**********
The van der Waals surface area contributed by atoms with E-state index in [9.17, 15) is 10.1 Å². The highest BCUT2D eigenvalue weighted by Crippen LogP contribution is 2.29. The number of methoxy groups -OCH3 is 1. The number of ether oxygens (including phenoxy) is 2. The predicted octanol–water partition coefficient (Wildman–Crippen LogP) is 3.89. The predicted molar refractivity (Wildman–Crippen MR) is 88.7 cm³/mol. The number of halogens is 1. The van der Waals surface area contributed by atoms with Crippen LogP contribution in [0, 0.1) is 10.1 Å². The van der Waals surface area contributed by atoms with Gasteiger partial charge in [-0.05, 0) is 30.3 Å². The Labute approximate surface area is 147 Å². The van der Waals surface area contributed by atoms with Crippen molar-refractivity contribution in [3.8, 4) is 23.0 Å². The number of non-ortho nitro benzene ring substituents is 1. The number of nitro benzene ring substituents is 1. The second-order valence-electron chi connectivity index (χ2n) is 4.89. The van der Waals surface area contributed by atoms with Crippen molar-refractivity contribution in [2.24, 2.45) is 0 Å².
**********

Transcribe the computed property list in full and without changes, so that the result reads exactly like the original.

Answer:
The van der Waals surface area contributed by atoms with E-state index in [9.17, 15) is 10.1 Å². The highest BCUT2D eigenvalue weighted by Crippen LogP contribution is 2.29. The number of methoxy groups -OCH3 is 1. The number of ether oxygens (including phenoxy) is 2. The predicted octanol–water partition coefficient (Wildman–Crippen LogP) is 3.89. The predicted molar refractivity (Wildman–Crippen MR) is 88.7 cm³/mol. The number of halogens is 1. The van der Waals surface area contributed by atoms with Crippen LogP contribution in [0, 0.1) is 10.1 Å². The van der Waals surface area contributed by atoms with Gasteiger partial charge in [-0.05, 0) is 30.3 Å². The Labute approximate surface area is 147 Å². The van der Waals surface area contributed by atoms with Crippen molar-refractivity contribution in [3.8, 4) is 23.0 Å². The number of non-ortho nitro benzene ring substituents is 1. The number of nitro benzene ring substituents is 1. The second-order valence-electron chi connectivity index (χ2n) is 4.89. The van der Waals surface area contributed by atoms with Crippen molar-refractivity contribution in [2.24, 2.45) is 0 Å².